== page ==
Experiment: Circular Quay Timelapse (14 Aug 15)

Around three weeks ago, on a Friday, I was feeling a little bored at home, so I decided to take advantage of the good weather and head out to do some experimental time-lapse photography. After all, I did have a “barely used” Sevenoak SK-EBH01 to play with, and I have been working around a basic Lightroom + ffmpeg + Handbrake workflow as in my previous timelapses. A timelapse thrives on movement and busyness, so where else would be better than to try it at Circular Quay, the central “ferry terminal” of Sydney. Of course, there is always more to learn, so I suppose I should share some of my experiences.

Shooting

The process of shooting a timelapse is usually rather straightforward. I carry out my Nikon D3200, with my lens of choice, a fully charged EN-EL14a “high capacity” battery, a blank 128Gb SDXC card, an intervalometer, a tripod and the rotating head. Once on site, take a walk around, scope out the surroundings, and decide on a good location, set-up and let it go.

This time around, I wanted to try something a little different – all of my time lapses to date were all done using the Samyang 8mm f/3.5 CS fisheye lens, so I wanted to see what it would be like doing it with a rectilinear lens instead. As a result, this time around, I used my Tamron 17-50mm f/2.8 lens, at 17mm instead.

Another difference was that I wanted to capture a full 360 degree time lapse (as I hadn’t done that yet with this rotating head) and exceed that if possible. I wanted to see how practical it was to “baby” the unit, set it to 180 degrees over 1 hour, and click it on start (as the unit has only a limited selection of rotation times and angles) once it finishes, so I can capture more action. In all, I was expecting to be there for about two and a half hours – making this the longest time lapse I’ve captured so far.

The idea to take some time to film a timelapse actually hit me on Monday, when I visited Milsons Point, only to find that the vantage point was spoilt by fencing and signage which precluded a nice wide field of view. From there, it seemed that Circular Quay was the best side to be on. When I got to Circular Quay, I decided to survey the MCA side of the foreshore, walking all the way to the bridge itself. Unfortunately, at the most advantageous positions, it seems the fencing was even taller and more insurmountable.

In the end, I settled on a position at the end of the public walkway near the Overseas Passenger Terminal, directly opposite the Opera House. Being right at the end of the unfenced area would keep my camera away from fences and people, make it more obvious to people, and give me the widest field of view. I stood around, waiting considerately for fellow tourists and photographers to finish up their shots, before hopping in. After a few trial shots, I pressed the start button on the rotating head and intervalometer, and settled in for a long wait – entertaining myself on my smartphone and having a chat on the phone as well.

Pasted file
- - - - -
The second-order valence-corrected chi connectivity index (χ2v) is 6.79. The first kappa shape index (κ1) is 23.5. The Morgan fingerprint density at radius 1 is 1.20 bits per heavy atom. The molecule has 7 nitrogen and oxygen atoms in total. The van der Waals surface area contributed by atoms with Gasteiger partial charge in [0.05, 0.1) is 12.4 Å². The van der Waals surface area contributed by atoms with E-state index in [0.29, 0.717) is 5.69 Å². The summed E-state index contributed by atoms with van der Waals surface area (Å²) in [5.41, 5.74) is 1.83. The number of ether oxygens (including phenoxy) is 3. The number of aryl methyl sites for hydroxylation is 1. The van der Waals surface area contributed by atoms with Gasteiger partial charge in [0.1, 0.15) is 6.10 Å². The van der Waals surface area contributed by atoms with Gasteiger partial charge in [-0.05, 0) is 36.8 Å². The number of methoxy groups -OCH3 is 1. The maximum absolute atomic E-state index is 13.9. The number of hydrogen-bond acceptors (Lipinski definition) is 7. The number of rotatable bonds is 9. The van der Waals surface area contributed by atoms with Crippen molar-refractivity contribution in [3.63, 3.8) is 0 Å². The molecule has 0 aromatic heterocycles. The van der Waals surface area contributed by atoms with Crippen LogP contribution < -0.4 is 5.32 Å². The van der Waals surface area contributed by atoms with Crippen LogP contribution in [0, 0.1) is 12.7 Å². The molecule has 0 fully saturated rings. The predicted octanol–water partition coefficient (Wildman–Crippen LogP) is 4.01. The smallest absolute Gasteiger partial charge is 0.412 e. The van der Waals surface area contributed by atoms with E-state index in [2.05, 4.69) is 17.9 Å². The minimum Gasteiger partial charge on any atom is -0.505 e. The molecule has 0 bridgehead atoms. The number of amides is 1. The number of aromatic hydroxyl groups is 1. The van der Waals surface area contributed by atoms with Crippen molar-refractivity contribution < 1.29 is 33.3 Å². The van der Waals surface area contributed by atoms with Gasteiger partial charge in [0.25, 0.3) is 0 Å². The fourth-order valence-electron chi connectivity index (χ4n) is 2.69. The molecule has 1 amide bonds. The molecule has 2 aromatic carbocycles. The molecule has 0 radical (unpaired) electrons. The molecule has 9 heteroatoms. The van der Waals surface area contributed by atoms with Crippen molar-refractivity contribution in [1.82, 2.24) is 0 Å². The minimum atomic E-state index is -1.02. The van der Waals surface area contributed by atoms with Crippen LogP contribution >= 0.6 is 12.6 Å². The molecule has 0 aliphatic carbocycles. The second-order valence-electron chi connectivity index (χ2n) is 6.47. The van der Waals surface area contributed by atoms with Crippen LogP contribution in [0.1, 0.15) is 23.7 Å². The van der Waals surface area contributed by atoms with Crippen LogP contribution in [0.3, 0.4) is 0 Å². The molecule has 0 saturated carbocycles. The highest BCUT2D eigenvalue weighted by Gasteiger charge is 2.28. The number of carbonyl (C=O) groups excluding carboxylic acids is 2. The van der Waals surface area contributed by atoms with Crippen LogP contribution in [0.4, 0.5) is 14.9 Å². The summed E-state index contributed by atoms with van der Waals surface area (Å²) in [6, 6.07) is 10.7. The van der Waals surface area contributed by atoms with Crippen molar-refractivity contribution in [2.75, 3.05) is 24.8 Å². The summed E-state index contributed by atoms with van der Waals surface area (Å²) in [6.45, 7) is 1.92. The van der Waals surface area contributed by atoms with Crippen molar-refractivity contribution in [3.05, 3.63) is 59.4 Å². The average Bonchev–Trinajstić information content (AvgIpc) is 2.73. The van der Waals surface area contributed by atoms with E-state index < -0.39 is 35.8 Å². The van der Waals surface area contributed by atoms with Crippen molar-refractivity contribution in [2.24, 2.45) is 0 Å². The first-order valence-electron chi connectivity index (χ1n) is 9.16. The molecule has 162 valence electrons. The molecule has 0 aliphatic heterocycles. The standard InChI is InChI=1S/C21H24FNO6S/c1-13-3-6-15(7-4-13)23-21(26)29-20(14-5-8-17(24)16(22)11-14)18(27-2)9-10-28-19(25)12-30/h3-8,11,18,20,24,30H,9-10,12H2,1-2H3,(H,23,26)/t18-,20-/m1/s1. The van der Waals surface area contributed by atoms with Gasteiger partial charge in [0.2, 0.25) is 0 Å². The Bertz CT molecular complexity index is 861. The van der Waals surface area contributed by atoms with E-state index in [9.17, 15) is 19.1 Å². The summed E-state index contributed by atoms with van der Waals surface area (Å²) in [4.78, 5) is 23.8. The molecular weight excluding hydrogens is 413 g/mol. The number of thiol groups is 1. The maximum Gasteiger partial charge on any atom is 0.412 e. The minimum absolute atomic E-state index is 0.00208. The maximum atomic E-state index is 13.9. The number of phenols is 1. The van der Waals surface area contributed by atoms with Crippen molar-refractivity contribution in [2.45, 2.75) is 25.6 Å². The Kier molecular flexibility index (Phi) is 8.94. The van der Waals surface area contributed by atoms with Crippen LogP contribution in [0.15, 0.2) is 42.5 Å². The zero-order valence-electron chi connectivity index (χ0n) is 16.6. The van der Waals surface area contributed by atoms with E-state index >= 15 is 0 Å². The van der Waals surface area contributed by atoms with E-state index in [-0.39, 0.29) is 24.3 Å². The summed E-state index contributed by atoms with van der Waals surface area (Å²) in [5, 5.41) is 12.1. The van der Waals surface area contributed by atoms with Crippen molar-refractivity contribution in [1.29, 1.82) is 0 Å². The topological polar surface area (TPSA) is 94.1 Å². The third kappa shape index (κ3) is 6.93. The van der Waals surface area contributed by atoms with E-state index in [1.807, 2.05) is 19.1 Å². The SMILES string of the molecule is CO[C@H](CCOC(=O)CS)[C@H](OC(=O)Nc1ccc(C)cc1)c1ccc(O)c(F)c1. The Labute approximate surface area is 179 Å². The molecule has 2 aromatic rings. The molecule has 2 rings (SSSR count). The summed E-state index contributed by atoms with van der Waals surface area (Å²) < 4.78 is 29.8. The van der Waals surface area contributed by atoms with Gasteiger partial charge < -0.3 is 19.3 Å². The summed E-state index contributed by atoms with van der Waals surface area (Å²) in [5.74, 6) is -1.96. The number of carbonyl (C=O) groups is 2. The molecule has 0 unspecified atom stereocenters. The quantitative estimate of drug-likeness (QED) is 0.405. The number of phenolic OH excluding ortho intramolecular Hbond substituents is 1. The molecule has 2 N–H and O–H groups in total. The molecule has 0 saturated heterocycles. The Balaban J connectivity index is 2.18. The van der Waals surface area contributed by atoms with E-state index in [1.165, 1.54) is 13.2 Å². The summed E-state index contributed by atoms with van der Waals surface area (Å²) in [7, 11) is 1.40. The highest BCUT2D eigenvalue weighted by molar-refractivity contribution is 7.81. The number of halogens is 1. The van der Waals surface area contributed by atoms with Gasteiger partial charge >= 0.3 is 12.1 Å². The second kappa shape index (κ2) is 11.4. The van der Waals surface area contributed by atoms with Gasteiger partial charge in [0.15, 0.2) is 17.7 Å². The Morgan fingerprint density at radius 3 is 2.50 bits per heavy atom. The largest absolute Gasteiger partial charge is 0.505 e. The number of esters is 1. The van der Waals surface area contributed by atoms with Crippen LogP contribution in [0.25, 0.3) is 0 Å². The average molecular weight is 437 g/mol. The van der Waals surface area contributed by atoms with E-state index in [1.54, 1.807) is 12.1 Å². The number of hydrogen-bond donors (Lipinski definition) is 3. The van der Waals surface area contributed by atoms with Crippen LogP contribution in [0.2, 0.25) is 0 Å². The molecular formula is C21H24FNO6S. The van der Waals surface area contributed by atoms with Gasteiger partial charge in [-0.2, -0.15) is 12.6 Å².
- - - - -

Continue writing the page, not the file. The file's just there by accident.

Unfortunately, when you choose a good photography position, others want in too, and some people with more guts than me were willing to risk walking on a thin ledge to clamber in front of the camera to get a shot. I would have preferred if they were a little more considerate of my setup, because upon reviewing the data, it seems that someone had bumped the tripod early on, spoiling most of the two and a half hour shoot. How very annoying, but that’s a very “tourist” thing to do, I suppose.

Aside from that, you also get hassled. I thought I knew better, so I tend to choose outdoor locations, in public areas, where there is generally no rules against photography. Unfortunately that wasn’t enough. A random person approached me in a confrontational tone, demanding to know if they had been photographed and requesting deletion of their image. I was caught off guard – since it had never happened to me before, and I generally do my best to be considerate and “obvious” in my shooting. After confirming their location and the fact they would have been photographed, I calmly explained that it was a time-lapse project that had taken two hours to compile at the stage the person had intruded into my shot and that deletion during a shoot is technically difficult to achieve. The person then changed tact slightly, begrudgingly agreeing that it was too much of a demand that I spoil my work, but at the same time alluding that I was likely to be a pedophile photographing children at a beach and complaining that I needed a sign or something obvious as a tripod, with a flashing rotator unit and a “noisy” shutter wasn’t enough. In the name of harmony, I agreed to consider this in the future … but it is unlikely to have solved anything as they would just complain that the signs were too small, blown away, or they just plain “didn’t notice it” and somehow that would be my fault.